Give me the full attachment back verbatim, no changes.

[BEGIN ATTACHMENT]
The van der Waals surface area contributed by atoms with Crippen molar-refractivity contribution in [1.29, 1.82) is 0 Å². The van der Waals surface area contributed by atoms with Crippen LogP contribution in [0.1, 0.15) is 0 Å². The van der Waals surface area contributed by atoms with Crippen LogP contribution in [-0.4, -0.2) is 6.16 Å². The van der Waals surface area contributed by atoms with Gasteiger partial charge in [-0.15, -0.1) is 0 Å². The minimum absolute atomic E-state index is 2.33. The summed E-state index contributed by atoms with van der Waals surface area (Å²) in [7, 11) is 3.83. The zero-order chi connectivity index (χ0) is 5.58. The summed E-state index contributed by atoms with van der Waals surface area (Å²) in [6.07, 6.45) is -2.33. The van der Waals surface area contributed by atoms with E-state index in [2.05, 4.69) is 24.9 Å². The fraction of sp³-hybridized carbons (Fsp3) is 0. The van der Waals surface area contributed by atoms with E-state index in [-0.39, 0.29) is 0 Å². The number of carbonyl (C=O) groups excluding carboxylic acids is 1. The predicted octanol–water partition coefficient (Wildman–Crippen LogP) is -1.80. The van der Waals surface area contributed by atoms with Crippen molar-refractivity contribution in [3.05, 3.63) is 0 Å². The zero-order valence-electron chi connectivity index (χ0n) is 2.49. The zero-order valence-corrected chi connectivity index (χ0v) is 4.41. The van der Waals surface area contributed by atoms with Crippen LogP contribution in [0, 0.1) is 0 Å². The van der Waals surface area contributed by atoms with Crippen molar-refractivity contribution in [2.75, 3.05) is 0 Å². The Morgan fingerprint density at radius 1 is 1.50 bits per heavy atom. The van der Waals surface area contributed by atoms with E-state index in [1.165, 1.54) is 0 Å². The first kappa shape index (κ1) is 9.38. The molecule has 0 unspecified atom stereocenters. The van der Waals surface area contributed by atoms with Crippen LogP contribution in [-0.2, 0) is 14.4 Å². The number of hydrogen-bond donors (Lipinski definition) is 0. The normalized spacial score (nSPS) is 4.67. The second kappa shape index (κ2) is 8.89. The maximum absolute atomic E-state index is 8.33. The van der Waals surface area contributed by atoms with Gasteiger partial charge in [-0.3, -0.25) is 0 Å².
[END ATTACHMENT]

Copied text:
The van der Waals surface area contributed by atoms with Crippen molar-refractivity contribution in [1.29, 1.82) is 0 Å². The van der Waals surface area contributed by atoms with Crippen LogP contribution in [0.1, 0.15) is 0 Å². The van der Waals surface area contributed by atoms with Crippen LogP contribution in [-0.4, -0.2) is 6.16 Å². The van der Waals surface area contributed by atoms with Gasteiger partial charge in [-0.15, -0.1) is 0 Å². The minimum absolute atomic E-state index is 2.33. The summed E-state index contributed by atoms with van der Waals surface area (Å²) in [7, 11) is 3.83. The zero-order chi connectivity index (χ0) is 5.58. The summed E-state index contributed by atoms with van der Waals surface area (Å²) in [6.07, 6.45) is -2.33. The van der Waals surface area contributed by atoms with E-state index in [2.05, 4.69) is 24.9 Å². The fraction of sp³-hybridized carbons (Fsp3) is 0. The van der Waals surface area contributed by atoms with E-state index in [-0.39, 0.29) is 0 Å². The number of carbonyl (C=O) groups excluding carboxylic acids is 1. The predicted octanol–water partition coefficient (Wildman–Crippen LogP) is -1.80. The van der Waals surface area contributed by atoms with Crippen molar-refractivity contribution in [3.05, 3.63) is 0 Å². The zero-order valence-electron chi connectivity index (χ0n) is 2.49. The zero-order valence-corrected chi connectivity index (χ0v) is 4.41. The van der Waals surface area contributed by atoms with Crippen LogP contribution in [0, 0.1) is 0 Å². The van der Waals surface area contributed by atoms with Crippen molar-refractivity contribution in [2.75, 3.05) is 0 Å². The Morgan fingerprint density at radius 1 is 1.50 bits per heavy atom. The van der Waals surface area contributed by atoms with E-state index in [1.165, 1.54) is 0 Å². The first kappa shape index (κ1) is 9.38. The molecule has 0 unspecified atom stereocenters. The van der Waals surface area contributed by atoms with Crippen LogP contribution in [-0.2, 0) is 14.4 Å². The number of hydrogen-bond donors (Lipinski definition) is 0. The normalized spacial score (nSPS) is 4.67. The second kappa shape index (κ2) is 8.89. The maximum absolute atomic E-state index is 8.33. The van der Waals surface area contributed by atoms with Gasteiger partial charge in [-0.3, -0.25) is 0 Å².